Use this URL to cite or link to this record in EThOS: http://ethos.bl.uk/OrderDetails.do?uin=uk.bl.ethos.704701
Title: A study of Arthurian poetry in the English Renaissance, from Spenser to Dryden
Author: Wynne-Davies, Marion
Awarding Body: University of London
Current Institution: Royal Holloway, University of London
Date of Award: 1985
Availability of Full Text:
Access through EThOS:
Access through Institution:
Abstract:
This thesis traces the development of Arthurian literature through the sixteenth and seventeenth centuries. A comparison of the Medieval flawed romance king and of the epic warrior of the English histories with Spenser's treatment of Arthur in The Faerie Queene reveals the extent of Spenser's originality. Spenser irreversibly altered the course of English Arthurian literature by rejecting Arthur's traditional human failings and by creating a figure of moral and political idealism. These forms of perfection - intimately connected in the poem to Protestantism, Neoplatonism, nationalism and monarchism - initiated two divergent, but not mutually exclusive, strands of Arthurian literature in the seventeenth century. Spenser's Arthurian idealism manifests itself in the courtly masques, and especially in Ben Jonson's Prince Henry's Barriers (1610) and Prince Oberon (1611), Thomas Carew's Coelum Britannicum (1633) and William Davenant's Britannia Triumphans (1637). The masques affirm the link between Spenserian Arthurianism and moral perfection, but the Spenserian poets soon raised doubts regarding this pure 'idealism'. This group of poets, particularly Drayton, simultaneously imitate and alter Spenser's use of Arthurian material. In Poly-Olbion (1633)Drayton adapts Spenser's concept of Arthur in order to contrast Arthurianism with Christianity and historicity. Spenser's Arthurian concepts of heroism, nationalism and monarchy initiated in The Faerie Queene are prominent in the political panegyrics of the Stuart period, and are fully explored by Ralph Knevett in A Supplement of the Faery Queene (1635). While Knevett proposes an allegorical representation of political idealism in his Arthurian material, he simultaneously evinces an astute awareness of the increasing contemporary demands for greater veracity and realism in fiction. Towards the end of the seventeenth century Arthurian idealism was losing its momentum. Its final demise can be traced in the works of Milton and Dryden. Milton was initially attracted by Spenser's treatment of Arthur, but he followed the Spenserians in utilizing the moral Arthurian material primarily to foreground the higher truths of Christianity in Paradise Lost (1667) and Paradise Regained (1671). By the time Dryden completed King Arthur (1691), the Arthurian tradition could no longer sustain its traditional imaginative appeal.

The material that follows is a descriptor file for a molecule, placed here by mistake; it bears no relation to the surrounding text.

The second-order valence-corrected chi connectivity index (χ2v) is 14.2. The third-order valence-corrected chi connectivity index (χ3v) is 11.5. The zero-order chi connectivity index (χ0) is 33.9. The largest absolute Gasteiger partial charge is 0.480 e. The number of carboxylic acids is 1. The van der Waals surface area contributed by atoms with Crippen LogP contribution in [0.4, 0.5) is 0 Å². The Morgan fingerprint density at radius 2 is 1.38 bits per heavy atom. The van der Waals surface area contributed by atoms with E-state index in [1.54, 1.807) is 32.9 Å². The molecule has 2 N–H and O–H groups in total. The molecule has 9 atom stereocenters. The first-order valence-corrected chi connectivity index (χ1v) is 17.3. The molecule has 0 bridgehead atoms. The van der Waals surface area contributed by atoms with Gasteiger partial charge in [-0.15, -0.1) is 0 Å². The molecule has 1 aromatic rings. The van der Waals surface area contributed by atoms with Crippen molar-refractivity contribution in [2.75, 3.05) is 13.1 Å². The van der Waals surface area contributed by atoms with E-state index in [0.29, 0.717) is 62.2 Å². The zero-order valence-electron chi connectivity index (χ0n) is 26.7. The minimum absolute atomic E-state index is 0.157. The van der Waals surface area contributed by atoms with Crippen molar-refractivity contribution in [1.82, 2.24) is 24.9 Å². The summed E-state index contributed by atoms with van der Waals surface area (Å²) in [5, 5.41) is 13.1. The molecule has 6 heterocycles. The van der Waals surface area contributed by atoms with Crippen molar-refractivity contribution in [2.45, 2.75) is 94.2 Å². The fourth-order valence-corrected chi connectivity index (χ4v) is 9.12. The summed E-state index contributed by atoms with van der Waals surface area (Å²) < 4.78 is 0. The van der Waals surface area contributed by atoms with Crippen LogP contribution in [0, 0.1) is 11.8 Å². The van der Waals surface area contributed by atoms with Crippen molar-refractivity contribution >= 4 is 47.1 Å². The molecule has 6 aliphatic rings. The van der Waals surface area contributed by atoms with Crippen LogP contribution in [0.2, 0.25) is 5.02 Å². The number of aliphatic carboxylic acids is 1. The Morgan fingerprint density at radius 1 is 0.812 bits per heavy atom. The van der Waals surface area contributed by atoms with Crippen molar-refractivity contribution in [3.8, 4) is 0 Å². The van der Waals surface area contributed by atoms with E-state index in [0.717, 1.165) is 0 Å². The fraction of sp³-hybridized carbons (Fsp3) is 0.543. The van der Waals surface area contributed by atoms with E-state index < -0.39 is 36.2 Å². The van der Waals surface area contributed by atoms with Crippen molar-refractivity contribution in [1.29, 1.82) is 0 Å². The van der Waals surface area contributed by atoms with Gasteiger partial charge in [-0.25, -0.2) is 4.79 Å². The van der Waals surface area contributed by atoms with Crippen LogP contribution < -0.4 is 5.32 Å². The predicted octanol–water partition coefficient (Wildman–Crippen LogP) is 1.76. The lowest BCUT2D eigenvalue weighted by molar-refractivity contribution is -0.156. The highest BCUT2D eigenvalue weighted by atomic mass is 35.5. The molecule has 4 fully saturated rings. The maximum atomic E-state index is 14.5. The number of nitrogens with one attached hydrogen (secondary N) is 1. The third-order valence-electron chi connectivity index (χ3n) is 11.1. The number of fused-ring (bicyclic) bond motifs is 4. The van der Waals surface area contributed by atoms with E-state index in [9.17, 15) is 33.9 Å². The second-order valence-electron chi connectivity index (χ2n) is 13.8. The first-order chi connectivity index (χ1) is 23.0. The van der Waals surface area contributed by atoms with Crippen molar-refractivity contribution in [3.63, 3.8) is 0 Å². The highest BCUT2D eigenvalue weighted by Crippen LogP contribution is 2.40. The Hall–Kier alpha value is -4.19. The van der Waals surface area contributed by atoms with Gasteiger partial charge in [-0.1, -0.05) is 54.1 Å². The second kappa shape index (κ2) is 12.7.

Supervisor: Not available Sponsor: Not available
Qualification Name: Thesis (Ph.D.) Qualification Level: Doctoral
EThOS ID: uk.bl.ethos.704701  DOI: Not available
Keywords: English Literature
Share: